KATHMANDU, Jan 11: The government in partnership with the UNDP has developed a new tool to identify and track spending on agricultural activities for promoting farmers’ resilience to climate change impacts and to contribute to reducing carbon emissions.
The innovative tool introduced by the Ministry of Agriculture and Livestock Development (MoALD) is expected to lead to clearer lines of accountability and build more transparency in public spending, according to a press statement issued by UNDP.
“If we can better capture and track all our expenditures related to climate change, then it will help us to better plan, implement, and monitor programs that meet the farmers’ needs,” the statement quoted Secretary at MoALD Yubak Dhoj GC as saying. “By introducing more accurate methods, the agricultural ministry hopes to set an example for other sectors to better target and mobilize finance to address climate change.”
Nepal was one of the first countries in the world to pilot a method to track public climate spending in 2012 that in 2013 had won the Global South-South Development Expo Leadership award. The new tool allows tracking of spending in activities up to the field-level. The agricultural activities identified as contributing to climate resilience are grouped under seven categories and each category has a list of activities that can be included.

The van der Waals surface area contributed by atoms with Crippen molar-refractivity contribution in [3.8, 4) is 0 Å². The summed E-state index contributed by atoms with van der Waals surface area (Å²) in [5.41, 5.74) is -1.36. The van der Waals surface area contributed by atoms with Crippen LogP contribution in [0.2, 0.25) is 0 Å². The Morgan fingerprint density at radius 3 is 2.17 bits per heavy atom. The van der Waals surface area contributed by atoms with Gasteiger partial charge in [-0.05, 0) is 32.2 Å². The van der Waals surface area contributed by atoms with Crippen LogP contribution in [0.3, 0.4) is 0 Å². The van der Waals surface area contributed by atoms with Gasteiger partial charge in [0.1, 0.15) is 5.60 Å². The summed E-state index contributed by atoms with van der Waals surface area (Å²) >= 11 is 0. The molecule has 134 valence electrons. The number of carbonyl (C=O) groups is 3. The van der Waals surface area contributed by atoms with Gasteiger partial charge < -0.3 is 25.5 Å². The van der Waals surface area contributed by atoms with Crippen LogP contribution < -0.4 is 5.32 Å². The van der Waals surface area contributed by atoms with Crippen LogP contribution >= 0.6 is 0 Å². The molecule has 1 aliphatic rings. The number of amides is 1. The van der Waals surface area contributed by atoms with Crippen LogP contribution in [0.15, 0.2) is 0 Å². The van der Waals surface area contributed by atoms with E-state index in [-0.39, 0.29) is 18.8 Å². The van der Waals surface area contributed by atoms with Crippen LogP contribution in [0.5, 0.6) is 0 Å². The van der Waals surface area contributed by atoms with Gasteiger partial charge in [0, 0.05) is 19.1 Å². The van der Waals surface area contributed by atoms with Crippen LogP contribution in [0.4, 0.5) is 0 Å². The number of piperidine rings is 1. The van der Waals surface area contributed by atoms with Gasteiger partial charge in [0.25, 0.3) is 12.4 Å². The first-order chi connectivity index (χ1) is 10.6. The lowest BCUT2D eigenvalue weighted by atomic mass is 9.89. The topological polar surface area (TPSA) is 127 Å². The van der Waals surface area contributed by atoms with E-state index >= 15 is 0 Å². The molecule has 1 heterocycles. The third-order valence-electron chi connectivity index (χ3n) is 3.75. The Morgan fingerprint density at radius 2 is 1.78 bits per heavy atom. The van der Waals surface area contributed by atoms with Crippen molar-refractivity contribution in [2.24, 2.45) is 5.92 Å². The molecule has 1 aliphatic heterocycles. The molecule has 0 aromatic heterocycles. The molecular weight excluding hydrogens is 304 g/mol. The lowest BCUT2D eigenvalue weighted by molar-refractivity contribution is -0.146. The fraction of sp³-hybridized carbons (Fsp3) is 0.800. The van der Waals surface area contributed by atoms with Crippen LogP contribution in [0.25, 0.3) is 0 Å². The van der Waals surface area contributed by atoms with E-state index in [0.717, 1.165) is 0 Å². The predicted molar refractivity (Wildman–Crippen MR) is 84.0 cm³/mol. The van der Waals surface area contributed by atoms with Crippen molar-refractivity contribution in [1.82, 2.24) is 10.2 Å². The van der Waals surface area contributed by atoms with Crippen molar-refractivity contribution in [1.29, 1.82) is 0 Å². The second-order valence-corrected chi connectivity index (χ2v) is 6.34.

The tool will enable key officials in Nepal’s new federated governance structure, and local planners to take more ownership and provide leadership in all stages of the climate governance in their sectors. “MoALD’s proactivity sets a good example to other ministries on how public spending can be better monitored to directly address the high need for local communities to adapt to mounting climate risks,” it quoted Dr Simon Lucas, team leader of Inclusive Growth and Resilience Team of the UK Department for International Development (DFID), as saying.
“When implemented, these reforms will have far-reaching benefits to Nepalese farmers through smarter sector planning and local budget decision-making.”
Yogendra Kumar Karki, chief of Planning and Development Cooperation Coordination Division at MoALD, provided overall guidance to a ministry-wide task force charged with developing the initiative.
“With the support of our development partners, the agriculture sector in Nepal is innovating and improving the management of public finances to effectively address climate challenges to agricultural livelihoods,” Karki said.
The Ministry of Finance will make the necessary adjustments in its database and budget systems to incorporate the new tool. “Nepali agriculture officials have taken a major step forward towards addressing climate change and gender disparities,” it quoted Joint Secretary at Ministry of Finance Hari Sharan Pudasaini as saying.